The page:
Orphan Story#1: The Phalanges

I was born into a house where my father’s huge textbooks lay on every surface. Later, when we moved to Little Rock for Dad to attend Medical School, they transformed into medical books. One room of our rent house was devoted to ceiling-high stacks of back issues of the Journal of the American Medical Association. I started reading at two years old, through a combination of memorizing my favorite stories and a little instruction from Mom. I was completely familiar with the notion of careful word choice by the time I hit kindergarten, because Dad used me as a study tool for his anatomy class. This had the effect of my deciding that there were correct words for certain things, that most people just got them wrong, and it was my job to correct them when it happened.

 

I went to kindergarten at Fair Park Elementary on the edge of the Hillcrest neighborhood in Little Rock. By then, Dad was already in Gross Anatomy II, so I’d already spent a semester memorizing the medical terms for my body parts. I suppose to test our cognitive skills, the Kindergarten teacher had each child stand up before her and recite the names for certain body parts. She pointed to my forehead and said, “What’s that?”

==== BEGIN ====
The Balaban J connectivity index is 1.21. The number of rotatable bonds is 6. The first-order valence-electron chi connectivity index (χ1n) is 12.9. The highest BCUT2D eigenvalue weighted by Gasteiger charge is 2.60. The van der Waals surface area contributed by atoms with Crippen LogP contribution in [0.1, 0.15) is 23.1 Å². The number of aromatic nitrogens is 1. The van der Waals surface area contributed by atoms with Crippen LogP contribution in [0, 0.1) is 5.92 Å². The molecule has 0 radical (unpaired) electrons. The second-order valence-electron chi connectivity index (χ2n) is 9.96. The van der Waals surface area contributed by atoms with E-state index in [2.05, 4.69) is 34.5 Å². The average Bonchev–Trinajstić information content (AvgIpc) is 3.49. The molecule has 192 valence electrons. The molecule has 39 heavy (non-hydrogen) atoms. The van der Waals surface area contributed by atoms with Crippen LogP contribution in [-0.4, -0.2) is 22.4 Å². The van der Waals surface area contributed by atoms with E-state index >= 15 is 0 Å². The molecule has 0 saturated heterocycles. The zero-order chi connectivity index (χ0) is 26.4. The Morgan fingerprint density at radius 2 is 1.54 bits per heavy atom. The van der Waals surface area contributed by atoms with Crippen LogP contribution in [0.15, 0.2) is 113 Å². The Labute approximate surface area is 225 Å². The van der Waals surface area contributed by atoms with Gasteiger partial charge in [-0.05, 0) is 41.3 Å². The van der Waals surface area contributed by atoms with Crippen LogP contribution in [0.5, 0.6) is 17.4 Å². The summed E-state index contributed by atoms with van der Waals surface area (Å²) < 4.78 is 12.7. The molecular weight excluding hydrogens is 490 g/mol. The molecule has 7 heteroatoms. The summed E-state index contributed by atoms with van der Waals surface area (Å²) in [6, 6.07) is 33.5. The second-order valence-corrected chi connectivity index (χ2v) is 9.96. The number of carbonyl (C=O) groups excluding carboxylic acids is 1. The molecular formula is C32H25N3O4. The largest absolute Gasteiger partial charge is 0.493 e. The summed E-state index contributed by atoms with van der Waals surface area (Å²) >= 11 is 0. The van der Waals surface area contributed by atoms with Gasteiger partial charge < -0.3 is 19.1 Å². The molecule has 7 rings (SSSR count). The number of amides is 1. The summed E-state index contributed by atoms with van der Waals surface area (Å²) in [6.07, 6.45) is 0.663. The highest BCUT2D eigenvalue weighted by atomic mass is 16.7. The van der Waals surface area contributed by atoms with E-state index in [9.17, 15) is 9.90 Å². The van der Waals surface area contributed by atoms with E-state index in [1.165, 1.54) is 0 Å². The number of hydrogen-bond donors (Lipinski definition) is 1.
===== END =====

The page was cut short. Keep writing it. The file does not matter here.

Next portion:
“My cranium,” I said.

“No, your forehead,” the Teacher corrected me.

No, it’s my cranium.”

The teacher ignored me and moved on. “What are these?” She waved her hand in front of my face.

“Phalanges,” I said.

“No, fingers. Those are your fingers,” she insisted.

“No they aren’t. They are my phalanges. And those things at the end of my feet are phalanges too.”  The teacher stared at me, incredulous.

“Do you have a dictionary?”  I said. 

My mom got a phone call at work later that day and I got my first academic victory. Mom had to explain I was using the scientific terms for bones, since my father used me as a living dummy to study for his anatomy class. The teacher didn’t quite know what to do, so she looked it up. When she discovered I was right, she just let me say whatever came out of my mouth in reference to body parts. It’s a good thing we didn’t do the Human Body for our class play, because I would have refused to say breastbone and insisted on saying manubrium. I was that sort of kid.